CDT Day 32-38: Geysers and Bears and Smoke, Oh My!

CDT Day 32

When I went to bed I was banked in a layer of dense, wet fog. When I wake, it’s cleared, but it’s still freezing and everything is soaked.

I put on wet socks and shoes and pack up my wet sleeping bag and tent. My tent has ice on it. The sun pops over the mountain when I start hiking and warms my face.

It’s all the PUDS (pointless ups and downs) this morning going over all the ridgetops.

I’m smoked in no time and totally out of water. I finally get water when I drop down into the valley and have a long road walk with all the cows. I get to the interstate and attempt to hitch, but there’s no pullout and all the cars are going 70+ miles an hour. It’s also apparently illegal to hitchhike on an interstate in Idaho, but the last thing I want to go is walk the interstate all the way to town. I decide to start walking and see if I can find an on-ramp to hitch from when a car pulls up. Turns out they turned around and came back to pick me up just to find out what I was doing. They ask me if I was base jumping from a nearby bridge. I see the bridge. It’s about 50 feet off the ground. Yikes. I tell them what I’m really doing and they’re still slightly impressed. They give me candy and Clif Bars and drop me off in Lima.

Lima is a teeny tiny town. I run over to the cafe to eat since they close in 30 minutes.

Mmmm just what I was craving.

I camp at the RV park. $10 for tenting, a shower, and a washing machine. What a deal. It’s definitely the hiker spot.

They also have an epic hikerbox which I am basically able to do my whole resupply out of for free. I’m not totally sure what some of the home-packaged dehydrated meals are and the bars and chips are expired, but hey free food is free food!

A local asks me what I’m doing as I’m passing through the laundry room. He’s an old timer who I can only understand some of his words, but I oblige and attempt to listen. He rambles for days about everything under the sun. His life, his theories on everything, how I need to make sure I get off the trail if I see any beartracks because this area is swarming with them (haven’t seen a bear in weeks and never would have made it out of Glacier if I was avoiding bear tracks), how apparently black bears are more dangerous than grizzlies (?), how there are aliens hiding in all these surrounding mountains and the motherlode of them are under Crater Lake. When he mentions having had a few beers at the bar in the next town over, I decide I can only be nice to drunk-talk so long and I have my own beers to drink and I say so long.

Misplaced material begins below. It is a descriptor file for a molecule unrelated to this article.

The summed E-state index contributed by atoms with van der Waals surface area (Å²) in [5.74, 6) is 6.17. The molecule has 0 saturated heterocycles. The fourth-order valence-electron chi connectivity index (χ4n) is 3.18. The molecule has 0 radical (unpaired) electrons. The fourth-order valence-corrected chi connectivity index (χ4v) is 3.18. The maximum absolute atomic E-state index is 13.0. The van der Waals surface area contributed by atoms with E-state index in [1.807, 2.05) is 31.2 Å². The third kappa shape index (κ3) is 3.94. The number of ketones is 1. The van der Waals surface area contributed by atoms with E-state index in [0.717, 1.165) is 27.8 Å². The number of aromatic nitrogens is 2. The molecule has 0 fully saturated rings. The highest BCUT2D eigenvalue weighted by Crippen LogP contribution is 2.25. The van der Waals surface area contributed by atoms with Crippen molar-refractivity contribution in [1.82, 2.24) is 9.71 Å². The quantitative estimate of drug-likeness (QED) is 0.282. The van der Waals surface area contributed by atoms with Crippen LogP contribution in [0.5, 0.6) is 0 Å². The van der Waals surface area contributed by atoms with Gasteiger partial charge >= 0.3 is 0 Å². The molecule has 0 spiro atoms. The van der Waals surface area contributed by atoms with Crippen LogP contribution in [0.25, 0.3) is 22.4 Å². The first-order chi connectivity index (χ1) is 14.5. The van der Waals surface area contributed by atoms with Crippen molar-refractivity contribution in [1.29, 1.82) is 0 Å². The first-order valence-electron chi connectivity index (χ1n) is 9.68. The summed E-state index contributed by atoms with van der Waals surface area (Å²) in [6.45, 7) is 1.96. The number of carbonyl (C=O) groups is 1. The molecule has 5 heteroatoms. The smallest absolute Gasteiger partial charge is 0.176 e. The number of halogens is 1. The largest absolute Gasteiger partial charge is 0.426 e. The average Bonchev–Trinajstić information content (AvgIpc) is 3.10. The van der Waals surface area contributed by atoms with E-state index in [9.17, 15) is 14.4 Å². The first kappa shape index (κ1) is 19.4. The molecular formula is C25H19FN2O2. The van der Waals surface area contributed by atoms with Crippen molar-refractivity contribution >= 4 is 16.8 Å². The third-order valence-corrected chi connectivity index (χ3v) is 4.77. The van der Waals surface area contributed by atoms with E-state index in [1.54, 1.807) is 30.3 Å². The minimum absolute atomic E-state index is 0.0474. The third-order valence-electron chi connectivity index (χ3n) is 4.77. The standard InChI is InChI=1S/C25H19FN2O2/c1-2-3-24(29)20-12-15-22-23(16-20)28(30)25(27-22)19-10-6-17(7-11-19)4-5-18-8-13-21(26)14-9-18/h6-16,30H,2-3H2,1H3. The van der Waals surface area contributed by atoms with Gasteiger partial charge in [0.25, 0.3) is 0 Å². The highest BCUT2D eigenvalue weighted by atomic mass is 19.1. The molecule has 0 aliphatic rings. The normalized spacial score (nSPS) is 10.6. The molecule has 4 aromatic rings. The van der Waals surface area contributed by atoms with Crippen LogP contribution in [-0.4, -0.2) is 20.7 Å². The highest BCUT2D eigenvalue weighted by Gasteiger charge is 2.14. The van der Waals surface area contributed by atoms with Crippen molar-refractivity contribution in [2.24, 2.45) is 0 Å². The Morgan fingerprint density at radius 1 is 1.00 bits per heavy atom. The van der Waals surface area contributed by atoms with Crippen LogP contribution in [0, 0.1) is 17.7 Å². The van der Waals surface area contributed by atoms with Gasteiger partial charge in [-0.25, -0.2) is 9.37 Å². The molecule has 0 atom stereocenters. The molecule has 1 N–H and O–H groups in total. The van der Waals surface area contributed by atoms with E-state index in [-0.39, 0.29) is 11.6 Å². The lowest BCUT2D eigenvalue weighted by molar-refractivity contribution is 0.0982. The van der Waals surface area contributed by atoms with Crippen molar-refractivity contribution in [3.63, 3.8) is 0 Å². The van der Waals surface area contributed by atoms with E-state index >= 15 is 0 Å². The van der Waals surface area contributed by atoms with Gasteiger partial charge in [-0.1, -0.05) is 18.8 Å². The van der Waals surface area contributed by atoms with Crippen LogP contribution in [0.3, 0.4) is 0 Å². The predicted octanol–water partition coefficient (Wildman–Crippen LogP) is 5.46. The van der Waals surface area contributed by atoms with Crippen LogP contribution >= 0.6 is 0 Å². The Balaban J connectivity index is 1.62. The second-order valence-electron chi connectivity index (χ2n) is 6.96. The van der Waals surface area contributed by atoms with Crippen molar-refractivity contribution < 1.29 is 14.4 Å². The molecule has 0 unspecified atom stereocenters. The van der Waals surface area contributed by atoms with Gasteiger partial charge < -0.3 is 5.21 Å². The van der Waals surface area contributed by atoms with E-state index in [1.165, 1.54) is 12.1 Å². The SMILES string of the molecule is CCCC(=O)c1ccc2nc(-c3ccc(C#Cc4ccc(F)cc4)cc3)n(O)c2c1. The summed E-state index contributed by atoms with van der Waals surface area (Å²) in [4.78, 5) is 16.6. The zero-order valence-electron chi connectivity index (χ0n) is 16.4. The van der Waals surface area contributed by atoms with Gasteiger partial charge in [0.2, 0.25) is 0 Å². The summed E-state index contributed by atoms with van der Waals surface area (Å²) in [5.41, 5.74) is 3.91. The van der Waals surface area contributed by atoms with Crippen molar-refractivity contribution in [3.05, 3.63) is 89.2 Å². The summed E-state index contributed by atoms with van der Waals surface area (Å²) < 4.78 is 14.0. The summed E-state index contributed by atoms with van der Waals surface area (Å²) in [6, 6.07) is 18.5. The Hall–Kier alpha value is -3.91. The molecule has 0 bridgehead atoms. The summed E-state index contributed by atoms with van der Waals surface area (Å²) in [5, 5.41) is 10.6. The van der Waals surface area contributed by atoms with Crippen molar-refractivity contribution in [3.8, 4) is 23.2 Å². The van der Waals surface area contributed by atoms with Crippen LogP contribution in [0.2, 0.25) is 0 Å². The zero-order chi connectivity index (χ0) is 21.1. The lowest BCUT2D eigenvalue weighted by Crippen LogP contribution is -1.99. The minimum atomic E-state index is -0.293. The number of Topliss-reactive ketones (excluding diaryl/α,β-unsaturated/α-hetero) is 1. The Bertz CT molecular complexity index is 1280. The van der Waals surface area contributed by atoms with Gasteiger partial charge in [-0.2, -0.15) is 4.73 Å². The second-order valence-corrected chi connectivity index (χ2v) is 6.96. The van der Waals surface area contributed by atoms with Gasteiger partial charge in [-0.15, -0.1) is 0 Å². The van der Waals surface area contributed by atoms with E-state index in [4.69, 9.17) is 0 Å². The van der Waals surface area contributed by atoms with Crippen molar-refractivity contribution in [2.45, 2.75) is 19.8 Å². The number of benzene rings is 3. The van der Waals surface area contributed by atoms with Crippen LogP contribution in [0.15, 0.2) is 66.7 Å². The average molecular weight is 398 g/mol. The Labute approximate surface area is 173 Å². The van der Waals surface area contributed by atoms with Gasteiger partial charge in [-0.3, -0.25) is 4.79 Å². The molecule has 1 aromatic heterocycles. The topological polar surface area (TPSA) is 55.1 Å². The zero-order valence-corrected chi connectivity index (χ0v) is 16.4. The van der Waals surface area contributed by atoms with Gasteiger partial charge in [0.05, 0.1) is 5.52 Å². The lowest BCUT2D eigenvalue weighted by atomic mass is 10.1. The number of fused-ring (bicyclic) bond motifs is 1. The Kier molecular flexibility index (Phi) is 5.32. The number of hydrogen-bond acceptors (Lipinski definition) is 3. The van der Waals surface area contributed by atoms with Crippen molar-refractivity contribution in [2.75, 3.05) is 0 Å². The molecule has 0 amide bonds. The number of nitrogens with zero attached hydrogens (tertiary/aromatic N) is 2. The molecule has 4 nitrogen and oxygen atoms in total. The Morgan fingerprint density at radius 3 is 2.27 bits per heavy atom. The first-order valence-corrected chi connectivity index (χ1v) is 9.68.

I head over to the only restaurant open for dinner, Peats Steakhouse, apparently famous in Montana. But despite being open two more hours and staying they serve food til 8ish and it’s only 7, the kitchen is apparently closed. I have a beer and hang out with a couple NOBOs anyways and then do the old gas station microwave dinner and chips afterwards as I join the rest of the NOBOs for storytime back in the hotel parking lot. We stay up til way too late telling trail stories and laugh our heads off. Eventually I pull myself away and crawl in my tent and try to block out the nearby interstate traffic as I drift off to sleep.

CDT Day 33

It’s a rough night of sleep. I wake up every time a semi drives by. By 5 am I give up and get up. The only other person awake in town in another hiker, Smoke. We sit in the laundry room and make instant coffee and chat trail and wait for everything in town to open.

I’m the first one in the restaurant. Bacon, eggs, pancakes, and more coffee. Smoke and I get a ride back to the trail and walk together for a few miles since we have a long road walk to do. He started thru-hiking 40 years ago. I can’t imagine what it was like back then without all the people and technology that we have now. It’s fun to listen to his stories. Eventually I get ahead and spend the rest of the day alone.

The trail has been very poorly marked for the most part up until now, just since it’s such a new trail and less used compared to the PCT and AT. But all the sudden there are placards everywhere.

Like two on some trees. And the trail is so obvious! I’m convinced a meth-head got ahold of some placards and went nuts. It’s almost annoying how many of them there are. Can’t they put these at like any of the hundreds of unmarked junctions or where there is no trail to follow!?! Typical CDT, gotta love it.

I stumble upon a wrecked quad. It’s obvious the crash wasn’t too recent and I have no clue how it even got up this trail as far as it did. It’s not even wide enough for two people to walk on.

The ridiculous placards end after the quad so I’m guessing the meth-head thought he was riding a magic carpet, instead of a 4- wheeler, and upon crashing walked back to town and forget he had already placarded all the trees and doubled up his work.

After that the trail is a mess. Blowdowns. Bushwacking. Pushing my way through massively tall flower fields as all the grasshoppers jump on me.

Finally find a stream and a place to camp that is mostly cleared of dead trees. Just a bunch of sheep poop, but eh, at least it’s flat.

I watch the sunset, drink a tasty IPA I packed out, and listen to the woodpeckers and birds do their evening songs.

CDT Day 34

Wake up to the smell of smoke which is weird because it’s been pretty clear the past few days. But the sky is a smokey haze. Hmmm.